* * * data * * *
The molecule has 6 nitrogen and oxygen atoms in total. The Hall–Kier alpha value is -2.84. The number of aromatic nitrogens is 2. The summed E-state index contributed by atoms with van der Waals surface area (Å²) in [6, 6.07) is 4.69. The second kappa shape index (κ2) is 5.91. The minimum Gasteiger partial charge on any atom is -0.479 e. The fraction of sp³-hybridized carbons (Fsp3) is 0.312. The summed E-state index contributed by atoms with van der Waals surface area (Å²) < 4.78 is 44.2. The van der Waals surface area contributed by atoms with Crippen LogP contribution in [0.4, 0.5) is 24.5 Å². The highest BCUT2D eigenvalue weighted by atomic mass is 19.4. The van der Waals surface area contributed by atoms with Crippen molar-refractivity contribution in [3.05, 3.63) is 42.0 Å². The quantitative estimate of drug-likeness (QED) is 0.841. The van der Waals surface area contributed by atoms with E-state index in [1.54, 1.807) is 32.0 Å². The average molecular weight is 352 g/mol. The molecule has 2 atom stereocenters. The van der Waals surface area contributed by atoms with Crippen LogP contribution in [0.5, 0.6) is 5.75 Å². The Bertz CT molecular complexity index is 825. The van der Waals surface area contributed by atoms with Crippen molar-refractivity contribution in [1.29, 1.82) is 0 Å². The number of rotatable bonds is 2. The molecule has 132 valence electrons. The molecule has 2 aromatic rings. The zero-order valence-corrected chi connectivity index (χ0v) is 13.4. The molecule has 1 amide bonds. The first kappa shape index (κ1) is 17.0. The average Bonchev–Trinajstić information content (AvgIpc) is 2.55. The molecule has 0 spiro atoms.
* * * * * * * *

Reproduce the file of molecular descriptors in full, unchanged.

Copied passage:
The molecule has 6 nitrogen and oxygen atoms in total. The Hall–Kier alpha value is -2.84. The number of aromatic nitrogens is 2. The summed E-state index contributed by atoms with van der Waals surface area (Å²) in [6, 6.07) is 4.69. The second kappa shape index (κ2) is 5.91. The minimum Gasteiger partial charge on any atom is -0.479 e. The fraction of sp³-hybridized carbons (Fsp3) is 0.312. The summed E-state index contributed by atoms with van der Waals surface area (Å²) < 4.78 is 44.2. The van der Waals surface area contributed by atoms with Crippen LogP contribution in [0.4, 0.5) is 24.5 Å². The highest BCUT2D eigenvalue weighted by atomic mass is 19.4. The van der Waals surface area contributed by atoms with Crippen molar-refractivity contribution in [3.05, 3.63) is 42.0 Å². The quantitative estimate of drug-likeness (QED) is 0.841. The van der Waals surface area contributed by atoms with E-state index in [1.54, 1.807) is 32.0 Å². The average molecular weight is 352 g/mol. The molecule has 2 atom stereocenters. The van der Waals surface area contributed by atoms with Crippen LogP contribution in [0.5, 0.6) is 5.75 Å². The Bertz CT molecular complexity index is 825. The van der Waals surface area contributed by atoms with Crippen molar-refractivity contribution in [1.29, 1.82) is 0 Å². The number of rotatable bonds is 2. The molecule has 132 valence electrons. The molecule has 2 aromatic rings. The zero-order valence-corrected chi connectivity index (χ0v) is 13.4. The molecule has 1 amide bonds. The first kappa shape index (κ1) is 17.0. The average Bonchev–Trinajstić information content (AvgIpc) is 2.55. The molecule has 0 spiro atoms.